(C) Ages 8-10, (D) Ages 10-12, (E) Ages 12-15, (F) Ages 15-18, (G) Ages 16 and up, Christian, Nonfiction, Teen/Adult, The Good Book
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The New City Catechism Devotional

The devotional guide to the Gospel Coalition’s New City Catechism is a helpful resource for re-discovering the lost practice of oral instruction and memorization.

The New City Catechism: God’s Truth for Our Hearts and Minds edited by Collin Hansen.  Crossway, 2017, 239 pages including notes.

Recommended for: ages 12-up

In his introduction to this devotional guide, Tim Keller harks back to the days when “catechizing” was standard practice in the church.  Catechisms (from the Greek katechein, “to instruct by word of mouth”) served at least three purposes: to convey a coherent explanation of the gospel, to guard against heresy, and “to form a distinct people, a counterculture” in the likeness of Christ. Though more common in confessional or Reformed churches, it’s a practices that more broadly Evangelical churches might consider.  Why a new catechism? “Culture changes, and so do the errors, temptations, and challenges to the unchanging gospel that people must be equipped to face and answer.”  New City, introduced by The Gospel Coalition in 2012, is an attempt to distill the best of the classical confessions (such as Westminster, Belgic, Heidelberg, etc.) into a 52-question document meant to equip contemporary Christians for challenges to the gospel.  The questions fall into three broad categories: “God, Creation, and Fall” (20 questions); Christ, Redemption, and Grace (15 questions); and Spirit, Restoriation, and Growing in Grace (17 questions).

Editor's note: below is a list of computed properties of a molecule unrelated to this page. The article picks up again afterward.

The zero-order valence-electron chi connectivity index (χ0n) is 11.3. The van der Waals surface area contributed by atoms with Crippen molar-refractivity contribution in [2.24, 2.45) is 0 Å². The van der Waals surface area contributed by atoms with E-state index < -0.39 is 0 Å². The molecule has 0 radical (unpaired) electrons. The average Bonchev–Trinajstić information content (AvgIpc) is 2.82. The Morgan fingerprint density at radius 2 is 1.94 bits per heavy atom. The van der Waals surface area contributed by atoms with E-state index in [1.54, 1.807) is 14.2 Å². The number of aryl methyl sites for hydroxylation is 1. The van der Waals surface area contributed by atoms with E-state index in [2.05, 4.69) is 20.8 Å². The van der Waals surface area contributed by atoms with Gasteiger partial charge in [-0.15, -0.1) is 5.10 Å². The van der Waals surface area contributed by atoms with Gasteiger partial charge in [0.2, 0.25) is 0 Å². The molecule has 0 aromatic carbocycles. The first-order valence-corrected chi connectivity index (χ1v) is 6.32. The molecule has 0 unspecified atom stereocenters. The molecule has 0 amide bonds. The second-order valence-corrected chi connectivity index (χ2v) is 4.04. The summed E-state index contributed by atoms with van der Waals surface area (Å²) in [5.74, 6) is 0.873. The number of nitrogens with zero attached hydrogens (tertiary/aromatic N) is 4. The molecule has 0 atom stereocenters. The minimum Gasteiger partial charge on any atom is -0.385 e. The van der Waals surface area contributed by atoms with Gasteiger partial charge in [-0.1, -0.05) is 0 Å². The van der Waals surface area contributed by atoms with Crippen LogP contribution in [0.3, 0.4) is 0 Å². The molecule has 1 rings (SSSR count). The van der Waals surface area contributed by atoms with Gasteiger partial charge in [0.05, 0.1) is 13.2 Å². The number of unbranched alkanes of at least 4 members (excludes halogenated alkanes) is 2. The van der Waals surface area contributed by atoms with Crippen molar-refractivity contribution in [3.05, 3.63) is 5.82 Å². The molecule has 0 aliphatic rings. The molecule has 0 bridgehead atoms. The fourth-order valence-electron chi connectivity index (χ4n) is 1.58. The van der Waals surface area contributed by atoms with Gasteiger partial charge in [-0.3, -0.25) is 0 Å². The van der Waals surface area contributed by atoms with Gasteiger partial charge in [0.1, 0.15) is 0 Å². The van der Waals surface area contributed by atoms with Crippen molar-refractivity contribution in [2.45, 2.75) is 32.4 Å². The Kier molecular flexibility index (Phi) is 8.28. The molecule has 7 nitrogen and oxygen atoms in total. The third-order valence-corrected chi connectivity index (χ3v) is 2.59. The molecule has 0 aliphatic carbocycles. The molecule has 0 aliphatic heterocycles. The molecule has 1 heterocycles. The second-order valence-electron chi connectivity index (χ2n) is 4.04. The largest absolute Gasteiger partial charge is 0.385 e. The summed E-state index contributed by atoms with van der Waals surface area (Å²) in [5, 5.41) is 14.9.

Like the catechism, this devotional guide is written from a Reformed point of view but should be acceptable to any orthodox, Bible-believing church.  It’s intended for couples, families, and study groups.  With such a wide audience, it and would need some adjustment to be understood by smaller children.  Format-wise, each devotion features one q&a, with the most essential words of the answer highlighted (younger children and memory challenged adults like me need only to memorize the highlighted part).  A relevant scripture passage follows, then commentary by a classical Christian author (such as Edwards, Calvin, Luther, Spurgeon, or Schaeffer) and a contemporary author (Keller, Allistair Begg, D. A. Carson, Thabiti Anyabwile, and many more).  Each devotional concludes with a prayer.  This is all fairly standard, and if it’s intended for families a few observation or application questions would be welcome (but you could always write your own).  Memory tips are included in the introduction, as well as suggestions for use.

All the NCC questions and answers, along with video commentary, are available on the New City Catechism website, but it’s helpful to have the material in a single handy volume.  If you’re uncertain about the value of catechizing, Tim Keller wraps up his introduction with a metaphor:

Such instruction, Princeton theologian Archibald Alexander said, is like firewood in a fireplace.  Without the fire—the Spirit of God—firewood will not in itself produce a warming flame.  But without fuel there can e no fire either, and that is what catechetical instruction is.

Value: 4.5 (out of 5)


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